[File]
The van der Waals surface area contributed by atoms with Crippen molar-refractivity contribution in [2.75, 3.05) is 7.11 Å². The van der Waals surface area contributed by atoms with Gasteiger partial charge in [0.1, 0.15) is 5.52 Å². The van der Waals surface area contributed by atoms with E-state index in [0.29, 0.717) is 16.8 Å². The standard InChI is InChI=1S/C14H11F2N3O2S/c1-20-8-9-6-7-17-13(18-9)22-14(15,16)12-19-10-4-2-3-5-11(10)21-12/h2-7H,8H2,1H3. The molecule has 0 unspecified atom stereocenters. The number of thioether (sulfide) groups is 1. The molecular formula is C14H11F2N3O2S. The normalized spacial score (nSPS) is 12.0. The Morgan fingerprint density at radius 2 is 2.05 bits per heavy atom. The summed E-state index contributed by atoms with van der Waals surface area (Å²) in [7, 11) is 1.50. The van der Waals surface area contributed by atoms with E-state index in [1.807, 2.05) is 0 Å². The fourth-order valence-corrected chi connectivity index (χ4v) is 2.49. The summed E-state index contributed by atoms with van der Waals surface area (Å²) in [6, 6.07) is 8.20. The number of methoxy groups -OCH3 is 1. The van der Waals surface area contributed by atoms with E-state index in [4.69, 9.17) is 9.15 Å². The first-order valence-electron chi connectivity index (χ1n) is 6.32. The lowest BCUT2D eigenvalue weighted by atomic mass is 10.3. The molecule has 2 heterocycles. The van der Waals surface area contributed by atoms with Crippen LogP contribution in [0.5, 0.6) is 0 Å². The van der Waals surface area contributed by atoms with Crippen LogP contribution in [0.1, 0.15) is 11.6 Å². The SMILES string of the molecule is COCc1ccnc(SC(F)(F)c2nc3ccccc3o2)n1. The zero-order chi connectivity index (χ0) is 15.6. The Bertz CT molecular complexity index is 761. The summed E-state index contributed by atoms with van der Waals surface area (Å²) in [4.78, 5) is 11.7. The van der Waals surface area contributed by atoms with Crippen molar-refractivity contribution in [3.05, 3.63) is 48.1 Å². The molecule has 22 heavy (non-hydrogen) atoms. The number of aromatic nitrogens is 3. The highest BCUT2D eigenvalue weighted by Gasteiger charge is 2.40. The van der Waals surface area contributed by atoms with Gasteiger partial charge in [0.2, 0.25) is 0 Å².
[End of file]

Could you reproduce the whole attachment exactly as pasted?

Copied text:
The van der Waals surface area contributed by atoms with Crippen molar-refractivity contribution in [2.75, 3.05) is 7.11 Å². The van der Waals surface area contributed by atoms with Gasteiger partial charge in [0.1, 0.15) is 5.52 Å². The van der Waals surface area contributed by atoms with E-state index in [0.29, 0.717) is 16.8 Å². The standard InChI is InChI=1S/C14H11F2N3O2S/c1-20-8-9-6-7-17-13(18-9)22-14(15,16)12-19-10-4-2-3-5-11(10)21-12/h2-7H,8H2,1H3. The molecule has 0 unspecified atom stereocenters. The number of thioether (sulfide) groups is 1. The molecular formula is C14H11F2N3O2S. The normalized spacial score (nSPS) is 12.0. The Morgan fingerprint density at radius 2 is 2.05 bits per heavy atom. The summed E-state index contributed by atoms with van der Waals surface area (Å²) in [7, 11) is 1.50. The van der Waals surface area contributed by atoms with E-state index in [1.807, 2.05) is 0 Å². The fourth-order valence-corrected chi connectivity index (χ4v) is 2.49. The summed E-state index contributed by atoms with van der Waals surface area (Å²) in [6, 6.07) is 8.20. The number of methoxy groups -OCH3 is 1. The van der Waals surface area contributed by atoms with E-state index in [4.69, 9.17) is 9.15 Å². The first-order valence-electron chi connectivity index (χ1n) is 6.32. The lowest BCUT2D eigenvalue weighted by atomic mass is 10.3. The molecule has 2 heterocycles. The van der Waals surface area contributed by atoms with Crippen LogP contribution in [0.5, 0.6) is 0 Å². The van der Waals surface area contributed by atoms with Crippen LogP contribution in [0.1, 0.15) is 11.6 Å². The SMILES string of the molecule is COCc1ccnc(SC(F)(F)c2nc3ccccc3o2)n1. The zero-order chi connectivity index (χ0) is 15.6. The Bertz CT molecular complexity index is 761. The summed E-state index contributed by atoms with van der Waals surface area (Å²) in [4.78, 5) is 11.7. The van der Waals surface area contributed by atoms with Crippen molar-refractivity contribution in [3.05, 3.63) is 48.1 Å². The molecule has 22 heavy (non-hydrogen) atoms. The number of aromatic nitrogens is 3. The highest BCUT2D eigenvalue weighted by Gasteiger charge is 2.40. The van der Waals surface area contributed by atoms with Gasteiger partial charge in [0.2, 0.25) is 0 Å².